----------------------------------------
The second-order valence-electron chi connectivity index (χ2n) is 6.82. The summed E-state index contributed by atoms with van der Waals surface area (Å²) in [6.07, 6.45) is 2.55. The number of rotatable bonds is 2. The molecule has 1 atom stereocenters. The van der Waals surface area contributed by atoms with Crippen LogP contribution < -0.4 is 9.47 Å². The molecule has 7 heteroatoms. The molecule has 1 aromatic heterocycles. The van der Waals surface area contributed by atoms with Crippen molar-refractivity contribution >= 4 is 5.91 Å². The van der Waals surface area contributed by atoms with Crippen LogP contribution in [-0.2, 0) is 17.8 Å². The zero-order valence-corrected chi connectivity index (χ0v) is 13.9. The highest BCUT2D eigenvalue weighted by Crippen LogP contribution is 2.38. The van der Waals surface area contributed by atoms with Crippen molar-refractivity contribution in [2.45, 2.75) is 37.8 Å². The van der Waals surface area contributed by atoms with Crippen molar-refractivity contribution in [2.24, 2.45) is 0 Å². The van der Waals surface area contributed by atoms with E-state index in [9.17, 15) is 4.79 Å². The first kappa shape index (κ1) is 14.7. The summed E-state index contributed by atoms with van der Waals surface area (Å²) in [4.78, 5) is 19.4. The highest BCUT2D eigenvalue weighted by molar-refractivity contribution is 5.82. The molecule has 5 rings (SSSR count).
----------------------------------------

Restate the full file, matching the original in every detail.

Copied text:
The second-order valence-electron chi connectivity index (χ2n) is 6.82. The summed E-state index contributed by atoms with van der Waals surface area (Å²) in [6.07, 6.45) is 2.55. The number of rotatable bonds is 2. The molecule has 1 atom stereocenters. The van der Waals surface area contributed by atoms with Crippen LogP contribution < -0.4 is 9.47 Å². The molecule has 7 heteroatoms. The molecule has 1 aromatic heterocycles. The van der Waals surface area contributed by atoms with Crippen molar-refractivity contribution >= 4 is 5.91 Å². The van der Waals surface area contributed by atoms with Crippen LogP contribution in [-0.2, 0) is 17.8 Å². The zero-order valence-corrected chi connectivity index (χ0v) is 13.9. The highest BCUT2D eigenvalue weighted by Crippen LogP contribution is 2.38. The van der Waals surface area contributed by atoms with Crippen molar-refractivity contribution in [2.45, 2.75) is 37.8 Å². The van der Waals surface area contributed by atoms with Crippen molar-refractivity contribution in [2.24, 2.45) is 0 Å². The van der Waals surface area contributed by atoms with E-state index in [9.17, 15) is 4.79 Å². The first kappa shape index (κ1) is 14.7. The summed E-state index contributed by atoms with van der Waals surface area (Å²) in [4.78, 5) is 19.4. The highest BCUT2D eigenvalue weighted by molar-refractivity contribution is 5.82. The molecule has 5 rings (SSSR count).